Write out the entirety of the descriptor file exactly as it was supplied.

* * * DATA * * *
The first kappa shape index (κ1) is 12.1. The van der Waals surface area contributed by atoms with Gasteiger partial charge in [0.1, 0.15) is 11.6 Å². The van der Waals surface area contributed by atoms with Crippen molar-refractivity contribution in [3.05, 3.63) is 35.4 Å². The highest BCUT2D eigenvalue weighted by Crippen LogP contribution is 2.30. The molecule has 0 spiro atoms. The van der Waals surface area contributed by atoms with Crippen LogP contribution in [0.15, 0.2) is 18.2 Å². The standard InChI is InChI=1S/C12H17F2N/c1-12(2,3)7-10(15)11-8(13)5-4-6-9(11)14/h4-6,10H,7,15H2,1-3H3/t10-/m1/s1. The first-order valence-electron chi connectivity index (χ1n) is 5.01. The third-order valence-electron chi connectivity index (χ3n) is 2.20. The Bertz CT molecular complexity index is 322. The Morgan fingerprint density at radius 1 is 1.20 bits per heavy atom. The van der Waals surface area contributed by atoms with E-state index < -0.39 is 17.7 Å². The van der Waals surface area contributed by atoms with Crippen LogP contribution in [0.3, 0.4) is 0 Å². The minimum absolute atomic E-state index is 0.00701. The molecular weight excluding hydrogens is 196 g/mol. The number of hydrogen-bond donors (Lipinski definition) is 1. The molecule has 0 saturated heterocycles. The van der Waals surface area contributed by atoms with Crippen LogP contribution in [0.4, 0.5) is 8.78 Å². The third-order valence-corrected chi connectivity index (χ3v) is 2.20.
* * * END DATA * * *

The first kappa shape index (κ1) is 12.1. The van der Waals surface area contributed by atoms with Gasteiger partial charge in [0.1, 0.15) is 11.6 Å². The van der Waals surface area contributed by atoms with Crippen molar-refractivity contribution in [3.05, 3.63) is 35.4 Å². The highest BCUT2D eigenvalue weighted by Crippen LogP contribution is 2.30. The molecule has 0 spiro atoms. The van der Waals surface area contributed by atoms with Crippen LogP contribution in [0.15, 0.2) is 18.2 Å². The standard InChI is InChI=1S/C12H17F2N/c1-12(2,3)7-10(15)11-8(13)5-4-6-9(11)14/h4-6,10H,7,15H2,1-3H3/t10-/m1/s1. The first-order valence-electron chi connectivity index (χ1n) is 5.01. The third-order valence-electron chi connectivity index (χ3n) is 2.20. The Bertz CT molecular complexity index is 322. The Morgan fingerprint density at radius 1 is 1.20 bits per heavy atom. The van der Waals surface area contributed by atoms with E-state index < -0.39 is 17.7 Å². The van der Waals surface area contributed by atoms with Crippen LogP contribution in [0.3, 0.4) is 0 Å². The minimum absolute atomic E-state index is 0.00701. The molecular weight excluding hydrogens is 196 g/mol. The number of hydrogen-bond donors (Lipinski definition) is 1. The molecule has 0 saturated heterocycles. The van der Waals surface area contributed by atoms with Crippen LogP contribution in [0.4, 0.5) is 8.78 Å². The third-order valence-corrected chi connectivity index (χ3v) is 2.20.